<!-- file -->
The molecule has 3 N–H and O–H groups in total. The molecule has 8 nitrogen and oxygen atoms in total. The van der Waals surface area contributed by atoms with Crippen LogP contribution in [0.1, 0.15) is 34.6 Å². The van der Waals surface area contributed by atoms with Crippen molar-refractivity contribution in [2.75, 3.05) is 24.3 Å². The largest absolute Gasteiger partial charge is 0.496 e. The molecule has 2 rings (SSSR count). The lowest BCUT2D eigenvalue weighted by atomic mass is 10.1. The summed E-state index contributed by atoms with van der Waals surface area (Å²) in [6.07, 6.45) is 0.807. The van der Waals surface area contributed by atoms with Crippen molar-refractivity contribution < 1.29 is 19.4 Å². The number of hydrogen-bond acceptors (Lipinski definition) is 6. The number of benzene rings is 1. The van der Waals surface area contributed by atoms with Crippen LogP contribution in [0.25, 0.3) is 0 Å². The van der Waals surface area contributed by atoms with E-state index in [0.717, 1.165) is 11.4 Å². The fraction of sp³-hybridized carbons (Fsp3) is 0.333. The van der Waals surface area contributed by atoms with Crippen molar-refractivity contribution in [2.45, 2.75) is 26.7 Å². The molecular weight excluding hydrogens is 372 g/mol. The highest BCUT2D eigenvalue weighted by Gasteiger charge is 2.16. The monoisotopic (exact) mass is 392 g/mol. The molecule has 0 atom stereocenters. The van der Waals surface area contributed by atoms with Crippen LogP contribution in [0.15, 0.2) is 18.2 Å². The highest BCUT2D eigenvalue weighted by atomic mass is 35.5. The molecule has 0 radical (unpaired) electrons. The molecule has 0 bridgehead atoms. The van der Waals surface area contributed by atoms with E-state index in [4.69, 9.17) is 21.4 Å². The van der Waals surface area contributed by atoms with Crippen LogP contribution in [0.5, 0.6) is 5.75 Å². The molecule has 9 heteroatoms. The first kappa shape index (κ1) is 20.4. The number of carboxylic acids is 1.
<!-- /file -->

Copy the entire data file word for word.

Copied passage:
The molecule has 3 N–H and O–H groups in total. The molecule has 8 nitrogen and oxygen atoms in total. The van der Waals surface area contributed by atoms with Crippen LogP contribution in [0.1, 0.15) is 34.6 Å². The van der Waals surface area contributed by atoms with Crippen molar-refractivity contribution in [2.75, 3.05) is 24.3 Å². The largest absolute Gasteiger partial charge is 0.496 e. The molecule has 2 rings (SSSR count). The lowest BCUT2D eigenvalue weighted by atomic mass is 10.1. The summed E-state index contributed by atoms with van der Waals surface area (Å²) in [6.07, 6.45) is 0.807. The van der Waals surface area contributed by atoms with Crippen molar-refractivity contribution < 1.29 is 19.4 Å². The number of hydrogen-bond acceptors (Lipinski definition) is 6. The number of benzene rings is 1. The van der Waals surface area contributed by atoms with Crippen LogP contribution in [0.25, 0.3) is 0 Å². The van der Waals surface area contributed by atoms with E-state index in [0.717, 1.165) is 11.4 Å². The fraction of sp³-hybridized carbons (Fsp3) is 0.333. The van der Waals surface area contributed by atoms with Crippen molar-refractivity contribution in [2.45, 2.75) is 26.7 Å². The molecular weight excluding hydrogens is 372 g/mol. The highest BCUT2D eigenvalue weighted by Gasteiger charge is 2.16. The monoisotopic (exact) mass is 392 g/mol. The molecule has 0 atom stereocenters. The van der Waals surface area contributed by atoms with Crippen LogP contribution in [0.15, 0.2) is 18.2 Å². The highest BCUT2D eigenvalue weighted by atomic mass is 35.5. The molecule has 0 radical (unpaired) electrons. The molecule has 0 bridgehead atoms. The van der Waals surface area contributed by atoms with E-state index in [4.69, 9.17) is 21.4 Å². The van der Waals surface area contributed by atoms with Crippen LogP contribution in [0.5, 0.6) is 5.75 Å². The molecule has 9 heteroatoms. The first kappa shape index (κ1) is 20.4. The number of carboxylic acids is 1.